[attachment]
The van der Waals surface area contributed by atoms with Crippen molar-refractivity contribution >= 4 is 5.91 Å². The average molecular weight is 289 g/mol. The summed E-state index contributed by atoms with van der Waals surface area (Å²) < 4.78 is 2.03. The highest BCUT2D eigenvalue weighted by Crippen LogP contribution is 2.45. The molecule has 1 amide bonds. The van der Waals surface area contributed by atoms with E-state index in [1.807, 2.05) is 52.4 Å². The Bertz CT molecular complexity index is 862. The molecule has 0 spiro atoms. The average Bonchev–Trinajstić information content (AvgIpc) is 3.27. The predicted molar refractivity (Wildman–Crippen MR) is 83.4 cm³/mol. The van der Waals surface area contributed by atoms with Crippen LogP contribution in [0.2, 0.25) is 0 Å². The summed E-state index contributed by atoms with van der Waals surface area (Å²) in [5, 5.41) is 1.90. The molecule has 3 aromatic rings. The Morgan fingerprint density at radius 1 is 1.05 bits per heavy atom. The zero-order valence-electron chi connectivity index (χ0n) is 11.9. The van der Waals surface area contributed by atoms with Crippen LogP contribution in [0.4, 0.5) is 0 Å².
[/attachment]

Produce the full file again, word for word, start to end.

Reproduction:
The van der Waals surface area contributed by atoms with Crippen molar-refractivity contribution >= 4 is 5.91 Å². The average molecular weight is 289 g/mol. The summed E-state index contributed by atoms with van der Waals surface area (Å²) < 4.78 is 2.03. The highest BCUT2D eigenvalue weighted by Crippen LogP contribution is 2.45. The molecule has 1 amide bonds. The van der Waals surface area contributed by atoms with E-state index in [1.807, 2.05) is 52.4 Å². The Bertz CT molecular complexity index is 862. The molecule has 0 spiro atoms. The average Bonchev–Trinajstić information content (AvgIpc) is 3.27. The predicted molar refractivity (Wildman–Crippen MR) is 83.4 cm³/mol. The van der Waals surface area contributed by atoms with Crippen LogP contribution in [0.2, 0.25) is 0 Å². The summed E-state index contributed by atoms with van der Waals surface area (Å²) in [5, 5.41) is 1.90. The molecule has 3 aromatic rings. The Morgan fingerprint density at radius 1 is 1.05 bits per heavy atom. The zero-order valence-electron chi connectivity index (χ0n) is 11.9. The van der Waals surface area contributed by atoms with Crippen LogP contribution in [0.4, 0.5) is 0 Å².